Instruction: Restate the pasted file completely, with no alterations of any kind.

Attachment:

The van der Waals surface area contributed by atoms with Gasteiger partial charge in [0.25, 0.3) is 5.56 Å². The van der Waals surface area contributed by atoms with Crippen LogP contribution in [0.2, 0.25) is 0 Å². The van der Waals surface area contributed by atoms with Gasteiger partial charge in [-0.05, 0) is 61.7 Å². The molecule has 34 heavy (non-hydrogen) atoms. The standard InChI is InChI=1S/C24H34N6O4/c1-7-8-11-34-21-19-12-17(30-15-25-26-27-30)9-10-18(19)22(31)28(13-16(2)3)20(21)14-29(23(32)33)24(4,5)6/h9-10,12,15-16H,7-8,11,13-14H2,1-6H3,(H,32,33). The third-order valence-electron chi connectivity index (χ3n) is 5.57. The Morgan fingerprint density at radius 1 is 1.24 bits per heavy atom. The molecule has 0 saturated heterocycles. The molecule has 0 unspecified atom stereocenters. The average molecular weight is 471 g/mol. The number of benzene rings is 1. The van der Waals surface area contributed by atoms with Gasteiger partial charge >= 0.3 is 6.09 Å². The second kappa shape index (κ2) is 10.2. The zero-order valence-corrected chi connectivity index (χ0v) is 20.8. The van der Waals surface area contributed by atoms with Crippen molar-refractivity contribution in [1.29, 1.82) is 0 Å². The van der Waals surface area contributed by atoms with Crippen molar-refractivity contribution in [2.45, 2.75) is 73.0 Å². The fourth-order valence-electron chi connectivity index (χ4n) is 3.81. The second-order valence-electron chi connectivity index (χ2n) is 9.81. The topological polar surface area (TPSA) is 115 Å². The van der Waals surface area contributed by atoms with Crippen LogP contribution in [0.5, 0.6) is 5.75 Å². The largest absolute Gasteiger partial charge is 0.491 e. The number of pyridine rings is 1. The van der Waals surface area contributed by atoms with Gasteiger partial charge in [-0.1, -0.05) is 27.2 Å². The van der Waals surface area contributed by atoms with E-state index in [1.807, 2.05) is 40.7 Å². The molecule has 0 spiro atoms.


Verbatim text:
The van der Waals surface area contributed by atoms with Gasteiger partial charge in [0.25, 0.3) is 5.56 Å². The van der Waals surface area contributed by atoms with Crippen LogP contribution in [0.2, 0.25) is 0 Å². The van der Waals surface area contributed by atoms with Gasteiger partial charge in [-0.05, 0) is 61.7 Å². The molecule has 34 heavy (non-hydrogen) atoms. The standard InChI is InChI=1S/C24H34N6O4/c1-7-8-11-34-21-19-12-17(30-15-25-26-27-30)9-10-18(19)22(31)28(13-16(2)3)20(21)14-29(23(32)33)24(4,5)6/h9-10,12,15-16H,7-8,11,13-14H2,1-6H3,(H,32,33). The third-order valence-electron chi connectivity index (χ3n) is 5.57. The Morgan fingerprint density at radius 1 is 1.24 bits per heavy atom. The molecule has 0 saturated heterocycles. The molecule has 0 unspecified atom stereocenters. The average molecular weight is 471 g/mol. The number of benzene rings is 1. The van der Waals surface area contributed by atoms with Gasteiger partial charge >= 0.3 is 6.09 Å². The second kappa shape index (κ2) is 10.2. The zero-order valence-corrected chi connectivity index (χ0v) is 20.8. The van der Waals surface area contributed by atoms with Crippen molar-refractivity contribution in [1.29, 1.82) is 0 Å². The van der Waals surface area contributed by atoms with Crippen molar-refractivity contribution in [2.45, 2.75) is 73.0 Å². The fourth-order valence-electron chi connectivity index (χ4n) is 3.81. The second-order valence-electron chi connectivity index (χ2n) is 9.81. The topological polar surface area (TPSA) is 115 Å². The van der Waals surface area contributed by atoms with Crippen LogP contribution in [0.5, 0.6) is 5.75 Å². The largest absolute Gasteiger partial charge is 0.491 e. The number of pyridine rings is 1. The van der Waals surface area contributed by atoms with Gasteiger partial charge in [-0.1, -0.05) is 27.2 Å². The van der Waals surface area contributed by atoms with E-state index in [1.807, 2.05) is 40.7 Å². The molecule has 0 spiro atoms.